The newer building houses a museum which focuses on children ages seven to ninety-seven, and concentrates on using discovery and exploration skills to foster science literacy. My tour through this building and its wonders was all too short. This museum has hosted successful sweet-sixteen parties, wedding receptions, and councils on aging, where senior citizens have revitalized themselves and the museum with their revelations of their own learning processes. For adults, every exhibit evokes a memory, an epiphany, or a discovery. As Education Director Denise LeBlanc puts it, "What's your hobby? Everyone can create, and be a self-motivated learner." Associate Education Director and Carlislean Maria Conley, whose son, cartoonist Darby Conley, painted many of the murals in the science museum, greeted another young school group while I was touring. Maria noted that young visitors come back as high school "explorers," docent-like staff interns, so there is a through-line of people ages, newborn to old, using and supporting the museums.
This end of the museum complex is designed with many open, yet intimate spaces. Windows and portholes are built into walls, ceilings, and floors, framing the exhibits and those exploring them. As in the Children's Discovery Museum, books are everywhere, resource racks are in each corner, and floor staff is at the ready. The progression from early childhood learning to
Besides the chain reaction exhibit, this museum picks up on the bubble and water table exhibits in the children's building by allowing visitors to control an eight-foot water vortex, walk through a mist tornado, experiment with clouds, and experience hands-on exhibits like a giant bubble wall, bubble tubes, a stream table, wave tubes, and other demonstrations that show the nature and physics of water. LeBlanc says, "We are a physics museum," and it is certainly a place where physics is exciting.
The Science Discovery Museum and Girls Get Set for Life
The Rainbow Room of the children's building becomes here a series of exhibits on light and color, and a study of how the human eye works. Many of the most impressive exhibits in use have been designed by a group of high school students in the Girls Get Set for Life program, which partners engineering academics from Tufts University with female high school students to create accessible, hands-on exhibits. They also create a PowerPoint program showing the development of their exhibit for presentation to a museum. One such light exhibit encourages visitors to test and observe the flow of light and color in fiber optic cable. Another, the "Lighthouse of Lenses," shows how light is refracted by lenses and demonstrates the functions of the human eye, using a simple plywood "lighthouse," hair combs, and pieces of Plexiglas.
Other light and color exhibits allow visitors to explore kaleidoscopes, color filters, colored shadows, strobe lights, "freeze" shadows on a phosphorescent wall, and more. A funhouse mirror and some patterned towels form a deceptively simple exhibit for studying reflections and optical illusions. Computer stations around the museum encourage further exploration.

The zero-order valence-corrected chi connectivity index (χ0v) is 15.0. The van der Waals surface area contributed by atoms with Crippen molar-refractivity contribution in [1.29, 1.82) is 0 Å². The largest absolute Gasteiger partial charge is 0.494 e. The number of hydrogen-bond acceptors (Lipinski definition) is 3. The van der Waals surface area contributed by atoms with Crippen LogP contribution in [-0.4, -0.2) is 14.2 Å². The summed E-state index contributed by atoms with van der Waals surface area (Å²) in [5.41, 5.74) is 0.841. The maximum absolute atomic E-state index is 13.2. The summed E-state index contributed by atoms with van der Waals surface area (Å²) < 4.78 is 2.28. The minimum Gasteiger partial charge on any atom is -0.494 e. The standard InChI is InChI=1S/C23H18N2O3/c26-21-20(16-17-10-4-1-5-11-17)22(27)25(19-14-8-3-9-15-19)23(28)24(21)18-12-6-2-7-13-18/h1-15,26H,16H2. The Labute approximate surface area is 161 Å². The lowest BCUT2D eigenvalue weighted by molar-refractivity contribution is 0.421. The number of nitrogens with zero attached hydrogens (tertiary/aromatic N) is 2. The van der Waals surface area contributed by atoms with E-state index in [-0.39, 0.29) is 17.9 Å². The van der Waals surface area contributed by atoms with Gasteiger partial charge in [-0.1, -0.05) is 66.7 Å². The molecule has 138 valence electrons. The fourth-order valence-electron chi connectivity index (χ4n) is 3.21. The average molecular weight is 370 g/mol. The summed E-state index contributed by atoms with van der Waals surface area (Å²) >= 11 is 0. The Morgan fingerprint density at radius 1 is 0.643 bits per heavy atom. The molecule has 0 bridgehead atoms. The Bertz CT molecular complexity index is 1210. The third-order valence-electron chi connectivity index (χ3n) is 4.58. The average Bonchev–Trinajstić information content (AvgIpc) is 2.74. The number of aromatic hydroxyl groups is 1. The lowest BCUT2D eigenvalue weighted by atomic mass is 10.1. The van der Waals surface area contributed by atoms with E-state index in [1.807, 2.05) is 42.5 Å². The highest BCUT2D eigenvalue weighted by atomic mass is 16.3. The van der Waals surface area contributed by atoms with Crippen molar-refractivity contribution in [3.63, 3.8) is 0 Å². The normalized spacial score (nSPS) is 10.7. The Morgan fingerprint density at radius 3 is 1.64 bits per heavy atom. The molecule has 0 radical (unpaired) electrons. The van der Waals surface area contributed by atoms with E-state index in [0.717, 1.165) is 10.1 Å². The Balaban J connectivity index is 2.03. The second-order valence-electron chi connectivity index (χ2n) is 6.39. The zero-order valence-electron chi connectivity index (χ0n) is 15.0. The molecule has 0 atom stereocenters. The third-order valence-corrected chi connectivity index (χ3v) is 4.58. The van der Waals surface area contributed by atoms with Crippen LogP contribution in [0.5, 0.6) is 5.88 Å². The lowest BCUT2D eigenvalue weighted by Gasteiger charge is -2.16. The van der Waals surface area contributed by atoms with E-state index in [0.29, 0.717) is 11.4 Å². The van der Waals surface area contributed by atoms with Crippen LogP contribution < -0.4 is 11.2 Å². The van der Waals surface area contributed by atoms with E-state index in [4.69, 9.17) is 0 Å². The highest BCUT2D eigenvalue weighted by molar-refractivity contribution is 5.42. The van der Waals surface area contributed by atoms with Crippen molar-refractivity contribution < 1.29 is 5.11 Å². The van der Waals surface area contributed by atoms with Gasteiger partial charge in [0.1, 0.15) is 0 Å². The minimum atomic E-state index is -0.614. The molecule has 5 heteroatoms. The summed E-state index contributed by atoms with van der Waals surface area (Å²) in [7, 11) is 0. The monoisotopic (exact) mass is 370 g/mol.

An Inventor's Workshop combines crafts and science by encouraging visitors to create their own projects and exhibits using hand tools and recycled materials. A harmonograph table demonstrates the patterns of movement and the effects of weight and angle to create unique line designs. Visitors study patterns and create art and decor by covering a black wall of nails with colored elastics, or by examining textile art from indigenous populations around the world and making patterns with a wall of shapes.
Math and physics principles can be tested in such exhibits as a probability board, a giant pin screen table, a chiming catapult game, and an electricity room where visitors can make working circuits. One can research sound and communication through an echo tube, a synthesized air harp, tuning forks, a "Rubber Ball Music Wall," a sound wave vibration viewer, and more. Earth science and natural law exhibits include various magnets, fossils, rocks and sand from around the world, minerals, a freshwater pond tank, and an observation deck and sky hatch called Nature's Balcony on the third floor.
Summer hours and programs
There are ten separate areas in the Science Discovery Museum and too many exhibits to name or describe here. It would be far better to visit both Museums. Experience the twentieth- anniversary celebrations to be held on the twentieth day of each month, beginning officially on June 20 with an interactive concert of songs by Gene Stamell, or join one of the age-appropriate four, five, or eight-day programs to be offered this summer. Summer hours at the museums are 9 a.m. to 4:30 p.m. seven days a week, with special Monday Funday programs and special day programs throughout the summer. Check out the Discovery Museums website at www. discoverymuseums.org or call them at 1-978-264-4200. Meet friends and be inspired at this new kind of town square.
Gene Stamell to perform at the Discovery Museums
Summer officially begins on June 20 at the Discovery Museums in Acton with an outdoor concert of interactive, traditional and contemporary songs by Gene Stamell, and half-price museum admission from 5:30 p.m. to 8:00 p.m. The concert, which is free with museum admission, is being sponsored by Wayside Mortgage.
"Gene puts on a fabulous show and we are excited to have him kickoff our summer season," said Lauren Kotkin, Director of Education at the Children's Discovery Museum. "Our goal was to start the summer with a program the entire family could enjoy together. The idea is to bring a blanket and picnic dinner and enjoy some time together while listening to music. Gene, a third-grade teacher in the Carlisle Public School, has a fun, upbeat repertoire of songs, and both kids and parents have a ball when he is here. We are thrilled that Wayside Mortgage has helped make this event possible."
© 2003 The Carlisle Mosquito